Friday March 15, 2013
Greetings! Spring Session is only a month away, and we are looking forward to addressing the issues of the day with you all. Our theme, “Rising to the Challenge: Responding to Disruptive Forces,” is intended to capture the on-going challenge of responding to often competing demands. The theme is borrowed from a presentation
that addresses the five “disruptive forces” that some have claimed will require higher education to change in the next decade. We are already in the midst of many changes that relate to one of the forces, the completion agenda, and have been most cognizant of one of the other forces, alternative delivery mechanisms (i.e., MOOCs). Contrast those two forces with the need for degrees to have value and meaning in a time when educational funding has been eroded and you have an environment that is effectively encouraging a diminishment of quality while asking for a product of demonstrable value. How do we respond to these “forces” and does higher education as we know it need to change in a substantive way?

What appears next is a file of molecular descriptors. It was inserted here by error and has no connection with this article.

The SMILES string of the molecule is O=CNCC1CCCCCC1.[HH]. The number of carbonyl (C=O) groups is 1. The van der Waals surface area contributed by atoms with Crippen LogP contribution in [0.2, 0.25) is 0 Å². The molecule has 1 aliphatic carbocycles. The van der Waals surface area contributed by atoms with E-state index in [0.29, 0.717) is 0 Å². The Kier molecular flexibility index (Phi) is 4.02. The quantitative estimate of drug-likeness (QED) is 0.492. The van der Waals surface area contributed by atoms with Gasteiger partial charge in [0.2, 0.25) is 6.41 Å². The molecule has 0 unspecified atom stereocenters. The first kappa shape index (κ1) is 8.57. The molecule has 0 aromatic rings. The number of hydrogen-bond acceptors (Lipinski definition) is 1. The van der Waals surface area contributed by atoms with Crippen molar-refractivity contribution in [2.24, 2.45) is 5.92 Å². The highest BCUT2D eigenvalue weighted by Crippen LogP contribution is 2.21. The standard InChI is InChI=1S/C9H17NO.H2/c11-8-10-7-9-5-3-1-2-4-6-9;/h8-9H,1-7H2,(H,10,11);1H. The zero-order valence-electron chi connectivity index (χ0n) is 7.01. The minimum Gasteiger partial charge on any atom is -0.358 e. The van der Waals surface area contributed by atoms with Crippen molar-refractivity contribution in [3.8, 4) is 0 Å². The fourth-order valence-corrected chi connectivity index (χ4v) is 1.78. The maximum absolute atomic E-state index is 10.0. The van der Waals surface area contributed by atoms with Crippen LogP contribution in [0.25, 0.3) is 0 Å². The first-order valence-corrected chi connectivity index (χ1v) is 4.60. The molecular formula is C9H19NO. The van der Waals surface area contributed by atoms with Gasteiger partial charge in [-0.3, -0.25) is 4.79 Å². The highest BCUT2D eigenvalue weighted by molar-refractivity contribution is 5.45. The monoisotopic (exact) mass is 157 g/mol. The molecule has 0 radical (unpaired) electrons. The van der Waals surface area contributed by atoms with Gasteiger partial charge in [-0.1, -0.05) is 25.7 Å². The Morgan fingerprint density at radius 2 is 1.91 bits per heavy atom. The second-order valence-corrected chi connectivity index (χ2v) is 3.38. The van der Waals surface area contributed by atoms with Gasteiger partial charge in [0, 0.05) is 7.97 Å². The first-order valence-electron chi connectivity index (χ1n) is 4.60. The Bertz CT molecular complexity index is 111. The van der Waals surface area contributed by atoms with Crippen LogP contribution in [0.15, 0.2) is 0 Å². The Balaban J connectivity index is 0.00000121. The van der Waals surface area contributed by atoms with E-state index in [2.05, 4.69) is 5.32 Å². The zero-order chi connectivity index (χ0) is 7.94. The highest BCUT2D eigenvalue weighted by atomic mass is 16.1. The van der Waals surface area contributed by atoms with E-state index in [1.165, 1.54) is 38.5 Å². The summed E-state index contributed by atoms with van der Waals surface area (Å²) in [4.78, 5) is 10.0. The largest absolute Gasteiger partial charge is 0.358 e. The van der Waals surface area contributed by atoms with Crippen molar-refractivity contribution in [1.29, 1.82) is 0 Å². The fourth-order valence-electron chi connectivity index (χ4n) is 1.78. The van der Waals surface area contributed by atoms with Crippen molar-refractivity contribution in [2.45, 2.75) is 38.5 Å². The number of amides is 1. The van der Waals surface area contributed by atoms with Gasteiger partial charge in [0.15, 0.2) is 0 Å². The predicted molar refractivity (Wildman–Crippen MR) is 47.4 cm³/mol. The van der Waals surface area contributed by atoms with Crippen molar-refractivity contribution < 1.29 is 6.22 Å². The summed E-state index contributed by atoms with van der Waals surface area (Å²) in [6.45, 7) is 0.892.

See you at Session!
Michelle Pilati, Ph.D.
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Budget and Legislation
We are now early in a two-year session with many bills to watch in addition to a policy-laced budget proposal from the Governor. While nothing new has been formally reported with respect to the Governor’s budget proposal, changes to the adult education component are rumored to be forthcoming, and our system appears united in opposition to the proposed changes in census and the 90-unit cap. We are basically in a wait-and-see mode, hopefully with clarifications provided long before the May revise. The other major element of the Governor’s proposal relates to distance education and has prompted a variety of bills related to distance education. While many view distance education as a means of increasing access, we as educators see more and more the need to infuse a focus on success and measures to increase success into the discussion. In the past few weeks we have seen
refreshing stories of faculty concern about MOOC quality and research on students who do not succeed in online courses to counteract what can only be described as MOOC-mania. Personally, I think the elements of MOOCs that we should aspire to relate to their slickness, not their size and reach.